The AGPL allows for all of the things you’d expect from an open-source license except that the AGPL license must extend to all derivative works (new distributions, modifications, etc). This essentially means that any forks or projects that are built around MongoDB also must be fully open-sourced. ... However, Mongo noted in their open-source documentation that “In some cases, we may have alternative licenses available for AGPL licensed code.” That gave them the creative freedom to “break the rules” and build derivative products that were not governed by the AGPL.
Moving into 2015, Mongo had simplified the packaging of its offerings significantly. While the services they offered still looked quite similar to their predecessors under-the-hood, they had received a product marketing facelift.
Their product marketing team also introduced this absolutely epic slogan that I think perfectly appeals to their entire TAM with a single sentence: “For startups that want to be enterprises and enterprises that want to be startups. MongoDB for mission-critical apps.”
🏯Construire une entreprise
👉 Business is the New Sports (Not Boring) : où comment créer sa propre demande en pensant comme une équipe de sport.
Own your own demand or get stuck handing all of your venture dollars to an aggregator.
We treat our favorite companies more like our favorite teams, and our favorite business leaders more like our favorite athletes -- with all of the passion, frustration, and booing that implies.
Rivalries between titans make commenting, debating, and picking sides even more fun. Being a Facebook person or a Twitter person says a lot about who you are, now more than ever; it becomes a part of your identity.
Spotify’s CEO, Daniel Ek, and Shopify’s CEO, Tobi Lutke, have both gone on Patrick O’Shaughnessy’s Invest Like the Best podcast over the past few months to discuss the nuts and bolts and strategies of their companies in a refreshingly unfiltered way.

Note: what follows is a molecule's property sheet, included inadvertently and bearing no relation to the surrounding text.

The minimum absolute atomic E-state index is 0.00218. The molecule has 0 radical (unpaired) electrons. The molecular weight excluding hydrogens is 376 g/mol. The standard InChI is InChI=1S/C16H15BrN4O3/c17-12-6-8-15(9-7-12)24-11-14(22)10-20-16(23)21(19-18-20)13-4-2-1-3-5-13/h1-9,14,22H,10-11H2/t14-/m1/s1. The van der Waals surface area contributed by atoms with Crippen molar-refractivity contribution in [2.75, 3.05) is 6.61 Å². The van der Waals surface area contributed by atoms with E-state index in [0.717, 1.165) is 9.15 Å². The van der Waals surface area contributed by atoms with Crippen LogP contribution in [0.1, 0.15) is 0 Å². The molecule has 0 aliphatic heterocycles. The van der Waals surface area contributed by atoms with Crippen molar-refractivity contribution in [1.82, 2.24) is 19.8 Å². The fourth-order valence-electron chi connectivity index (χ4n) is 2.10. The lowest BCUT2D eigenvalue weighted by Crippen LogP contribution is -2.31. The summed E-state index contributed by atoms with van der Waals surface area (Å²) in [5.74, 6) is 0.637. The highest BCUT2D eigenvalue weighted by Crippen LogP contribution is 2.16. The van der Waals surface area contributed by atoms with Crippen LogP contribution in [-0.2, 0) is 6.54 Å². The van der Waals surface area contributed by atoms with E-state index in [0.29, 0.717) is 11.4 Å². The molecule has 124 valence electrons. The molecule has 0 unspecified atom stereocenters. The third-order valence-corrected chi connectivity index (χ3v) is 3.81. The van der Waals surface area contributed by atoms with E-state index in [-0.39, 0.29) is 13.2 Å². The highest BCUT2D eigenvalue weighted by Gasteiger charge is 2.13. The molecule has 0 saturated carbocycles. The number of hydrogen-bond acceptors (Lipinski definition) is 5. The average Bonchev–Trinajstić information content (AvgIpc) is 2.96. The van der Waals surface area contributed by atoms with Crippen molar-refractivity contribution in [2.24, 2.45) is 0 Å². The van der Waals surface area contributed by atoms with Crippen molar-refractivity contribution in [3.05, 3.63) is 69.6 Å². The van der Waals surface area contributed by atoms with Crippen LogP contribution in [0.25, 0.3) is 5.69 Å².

CEOs’ direct connections with fans humanize them and their businesses in a way that wasn’t possible before. It makes us more likely to root for them.
How are they connecting with investors, customers, and fans? Product launches like Apple’s and Tesla’s serve to both rally the fan base and provide free marketing
👉 Les enjeux des boîtes d’AI (et comment c’est différent du software) (a16z)
Many AI companies have: 1) Lower gross margins due to heavy cloud infrastructure usage and ongoing human support; 2) Scaling challenges due to the thorny problem of edge cases; 3) Weaker defensive moats due to the commoditization of AI models and challenges with data network effects.
AI companies appear, increasingly, to combine elements of both software and services.
Training a single AI model can cost hundreds of thousands of dollars (or more) in compute resources. While it’s tempting to treat this as a one-time cost, retraining is increasingly recognized as an ongoing cost, since the data that feeds AI models tends to change over time (a phenomenon known as “data drift”).
First: training most of today’s state-of-the-art AI models involves the manual cleaning and labeling of large datasets. This process is laborious, expensive, and among the biggest barriers to more widespread adoption of AI.
Second: for many tasks, especially those requiring greater cognitive reasoning, humans are often plugged into AI systems in real time.